Wireless LANs will be just another form of access to enterprise networks, says Extreme Networks's CEO Gordon Stitt.
In Las Vegas for a meeting with over 2,000 Avaya Inc. sales reps who will be reselling Extreme switches and routers alongside Avaya's voice-over-IP products, Stitt is upbeat about Extreme's plan to co-opt WLANs into the enterprise.
The company will begin shipping in volume this quarter its line of "unified access switches" designed to handle both wireline Ethernet packets and wireless packets. Extreme announced earlier in 2003 its strategy to add software to its switch products to centralize WLAN administration and management, and integrate them fully into wireline infrastructure.
Large enterprise firms, especially, he says, will have to adopt this approach because networks are no longer about connecting just computers. "They're about connecting all kinds of devices: IP phones, PDAs and others we haven't even thought of," Stitt says. Radio monitoring will make it possible to track and locate equipment, such as medical gear in a big hospital. Those kinds of wireless uses, and the proliferation of wireless devices, will create huge productivity gains for enterprise users, he says.
What Stitt envisions can't be fulfilled by treating WLANs as separate "overlays" to an underlying wired net, he says. "Overlays create a lot of complexity," Stitt argues. "Having two separate nets, with separate management and security and deployment issues "just doesn't make sense." Enterprise will only deploy WLANs and wireless devices on a large scale if they can be part of one corporate net, he predicts.
Only by making WLANs part of one corporate network can they be given the performance and resiliency that network executives demand in enterprise nets.
He's dismissive of Cisco Systems Inc.'s plans, announced in June, to create "wireless aware" switches, an approach that on the surface sounds similar to what Extreme is doing.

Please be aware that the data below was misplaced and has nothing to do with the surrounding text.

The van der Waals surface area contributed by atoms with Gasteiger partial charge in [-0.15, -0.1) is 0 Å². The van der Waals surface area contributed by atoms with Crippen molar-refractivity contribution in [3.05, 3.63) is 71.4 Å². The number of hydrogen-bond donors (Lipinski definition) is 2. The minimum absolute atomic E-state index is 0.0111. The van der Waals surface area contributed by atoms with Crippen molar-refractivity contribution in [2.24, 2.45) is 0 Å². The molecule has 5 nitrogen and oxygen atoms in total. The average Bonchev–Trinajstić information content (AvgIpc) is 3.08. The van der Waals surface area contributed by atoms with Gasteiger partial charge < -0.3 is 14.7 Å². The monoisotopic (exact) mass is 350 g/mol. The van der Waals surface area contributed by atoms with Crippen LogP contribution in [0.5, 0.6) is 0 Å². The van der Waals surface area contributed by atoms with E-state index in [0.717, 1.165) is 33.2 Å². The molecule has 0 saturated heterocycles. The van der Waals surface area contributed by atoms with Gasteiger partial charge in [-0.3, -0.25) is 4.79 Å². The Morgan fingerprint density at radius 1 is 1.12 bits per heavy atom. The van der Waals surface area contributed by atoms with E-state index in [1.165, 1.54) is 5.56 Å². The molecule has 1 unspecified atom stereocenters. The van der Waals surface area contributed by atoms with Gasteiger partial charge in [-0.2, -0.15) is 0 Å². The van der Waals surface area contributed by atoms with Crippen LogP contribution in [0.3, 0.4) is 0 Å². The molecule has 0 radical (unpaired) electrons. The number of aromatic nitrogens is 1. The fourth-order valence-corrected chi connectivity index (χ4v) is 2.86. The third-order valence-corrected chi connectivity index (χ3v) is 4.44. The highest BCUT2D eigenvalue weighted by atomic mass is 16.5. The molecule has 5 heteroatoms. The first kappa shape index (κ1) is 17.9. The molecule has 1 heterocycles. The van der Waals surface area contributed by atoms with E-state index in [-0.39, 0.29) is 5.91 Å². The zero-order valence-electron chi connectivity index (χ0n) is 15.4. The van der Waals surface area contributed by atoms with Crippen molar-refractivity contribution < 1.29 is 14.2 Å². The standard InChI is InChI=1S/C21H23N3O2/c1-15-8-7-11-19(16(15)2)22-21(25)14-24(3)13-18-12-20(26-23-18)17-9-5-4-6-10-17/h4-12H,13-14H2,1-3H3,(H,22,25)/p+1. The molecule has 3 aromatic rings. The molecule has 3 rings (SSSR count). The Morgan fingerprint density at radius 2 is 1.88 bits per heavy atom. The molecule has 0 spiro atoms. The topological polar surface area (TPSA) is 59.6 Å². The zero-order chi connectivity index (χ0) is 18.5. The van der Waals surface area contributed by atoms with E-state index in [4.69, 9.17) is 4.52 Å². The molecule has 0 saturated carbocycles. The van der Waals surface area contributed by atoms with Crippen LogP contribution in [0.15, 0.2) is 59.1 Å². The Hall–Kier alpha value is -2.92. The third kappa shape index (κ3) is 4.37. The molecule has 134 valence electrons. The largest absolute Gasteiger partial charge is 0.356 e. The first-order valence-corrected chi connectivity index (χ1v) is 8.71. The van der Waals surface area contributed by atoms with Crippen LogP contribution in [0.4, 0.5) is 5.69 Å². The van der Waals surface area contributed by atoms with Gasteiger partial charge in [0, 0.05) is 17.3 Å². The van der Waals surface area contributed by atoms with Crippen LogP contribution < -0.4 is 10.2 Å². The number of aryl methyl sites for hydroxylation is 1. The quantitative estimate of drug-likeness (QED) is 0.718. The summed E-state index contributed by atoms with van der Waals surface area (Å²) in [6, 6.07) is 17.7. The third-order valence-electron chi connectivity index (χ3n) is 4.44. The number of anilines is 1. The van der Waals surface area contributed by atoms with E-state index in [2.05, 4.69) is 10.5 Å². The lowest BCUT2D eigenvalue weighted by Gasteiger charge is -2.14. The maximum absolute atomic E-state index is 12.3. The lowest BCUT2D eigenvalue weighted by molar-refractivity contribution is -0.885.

"It's pretty different," he insists. Cisco has an installed base of WLAN users who've bought Cisco's Aironet access points, each one a network element that has to be managed and monitored, each one with a version of Cisco's IOS network operating system.
"If you could start today with a blank page, what would you do?" he asks rhetorically. "It's pretty clear you'd start with a switch (as the basis of the WLAN topology). But Cisco doesn't have this. They have an installed base of access points." Stitt predicts that Cisco users will find it a difficult process to migrate from using so-called smart access points to a switch-based model, as Cisco introduces a wireless-aware version of IOS for its switches starting in 2004.
New chip technologies, which are being incorporated into Extreme's switches, will handle automatically some of the key security issues currently plaguing WLANs, he says. "New chips are just coming out that handle Triple DES and AES (Advanced Encryption Standard, both of which are rigorous crypto schemes)," Stitt points out.
You can protect a WLAN with a VPN today, he acknowledges. But "VPNs are a pain to administer, " he says. "With a VPN, in effect, you have to 'dial up' each WLAN connection." The new chips will eliminate the need for VPNs by encrypting everything that moves over the radio waves, he says.
Stitt acknowledges there are software issues remaining in handling large numbers of users associating with an access point and moving between different access points. The changes needed to handle this in the network itself will take time, he says.